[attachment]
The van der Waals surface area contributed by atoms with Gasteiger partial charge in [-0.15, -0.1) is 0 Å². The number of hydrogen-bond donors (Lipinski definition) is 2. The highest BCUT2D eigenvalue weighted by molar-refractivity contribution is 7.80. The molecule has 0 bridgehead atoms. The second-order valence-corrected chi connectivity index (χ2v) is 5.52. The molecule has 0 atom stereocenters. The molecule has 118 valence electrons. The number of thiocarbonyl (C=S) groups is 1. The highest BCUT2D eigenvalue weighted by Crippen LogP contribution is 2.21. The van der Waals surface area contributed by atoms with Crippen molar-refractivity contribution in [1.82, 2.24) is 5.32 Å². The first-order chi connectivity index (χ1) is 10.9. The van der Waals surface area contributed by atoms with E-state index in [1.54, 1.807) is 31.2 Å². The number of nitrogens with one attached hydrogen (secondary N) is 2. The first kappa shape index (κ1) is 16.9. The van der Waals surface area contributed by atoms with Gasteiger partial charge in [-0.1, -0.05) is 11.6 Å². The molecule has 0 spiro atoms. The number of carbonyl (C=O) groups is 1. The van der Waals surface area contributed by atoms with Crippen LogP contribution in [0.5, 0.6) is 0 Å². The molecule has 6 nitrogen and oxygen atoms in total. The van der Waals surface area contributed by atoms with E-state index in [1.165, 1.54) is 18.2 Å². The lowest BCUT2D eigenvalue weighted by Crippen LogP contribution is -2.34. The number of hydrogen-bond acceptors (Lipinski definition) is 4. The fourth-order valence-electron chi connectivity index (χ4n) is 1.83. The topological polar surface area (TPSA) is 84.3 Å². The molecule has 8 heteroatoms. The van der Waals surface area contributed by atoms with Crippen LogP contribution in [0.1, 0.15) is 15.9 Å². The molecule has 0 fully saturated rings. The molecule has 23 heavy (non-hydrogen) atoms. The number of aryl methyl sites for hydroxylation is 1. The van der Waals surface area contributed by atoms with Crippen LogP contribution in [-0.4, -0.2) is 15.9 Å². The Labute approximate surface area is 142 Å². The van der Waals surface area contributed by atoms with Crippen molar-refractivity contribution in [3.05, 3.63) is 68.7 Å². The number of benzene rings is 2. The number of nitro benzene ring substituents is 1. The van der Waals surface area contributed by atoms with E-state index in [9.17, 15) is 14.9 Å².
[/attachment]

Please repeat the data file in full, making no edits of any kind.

The van der Waals surface area contributed by atoms with Gasteiger partial charge in [-0.15, -0.1) is 0 Å². The number of hydrogen-bond donors (Lipinski definition) is 2. The highest BCUT2D eigenvalue weighted by molar-refractivity contribution is 7.80. The molecule has 0 bridgehead atoms. The second-order valence-corrected chi connectivity index (χ2v) is 5.52. The molecule has 0 atom stereocenters. The molecule has 118 valence electrons. The number of thiocarbonyl (C=S) groups is 1. The highest BCUT2D eigenvalue weighted by Crippen LogP contribution is 2.21. The van der Waals surface area contributed by atoms with Crippen molar-refractivity contribution in [1.82, 2.24) is 5.32 Å². The first-order chi connectivity index (χ1) is 10.9. The van der Waals surface area contributed by atoms with E-state index in [1.54, 1.807) is 31.2 Å². The number of nitrogens with one attached hydrogen (secondary N) is 2. The first kappa shape index (κ1) is 16.9. The van der Waals surface area contributed by atoms with Gasteiger partial charge in [-0.1, -0.05) is 11.6 Å². The molecule has 0 spiro atoms. The number of carbonyl (C=O) groups is 1. The van der Waals surface area contributed by atoms with Crippen LogP contribution in [0.5, 0.6) is 0 Å². The molecule has 6 nitrogen and oxygen atoms in total. The van der Waals surface area contributed by atoms with E-state index in [1.165, 1.54) is 18.2 Å². The lowest BCUT2D eigenvalue weighted by Crippen LogP contribution is -2.34. The number of hydrogen-bond acceptors (Lipinski definition) is 4. The fourth-order valence-electron chi connectivity index (χ4n) is 1.83. The topological polar surface area (TPSA) is 84.3 Å². The molecule has 8 heteroatoms. The van der Waals surface area contributed by atoms with Crippen LogP contribution in [0.1, 0.15) is 15.9 Å². The molecule has 0 fully saturated rings. The molecule has 23 heavy (non-hydrogen) atoms. The number of aryl methyl sites for hydroxylation is 1. The van der Waals surface area contributed by atoms with Crippen LogP contribution in [-0.4, -0.2) is 15.9 Å². The Labute approximate surface area is 142 Å². The van der Waals surface area contributed by atoms with Crippen molar-refractivity contribution in [3.05, 3.63) is 68.7 Å². The number of benzene rings is 2. The number of nitro benzene ring substituents is 1. The van der Waals surface area contributed by atoms with E-state index in [9.17, 15) is 14.9 Å².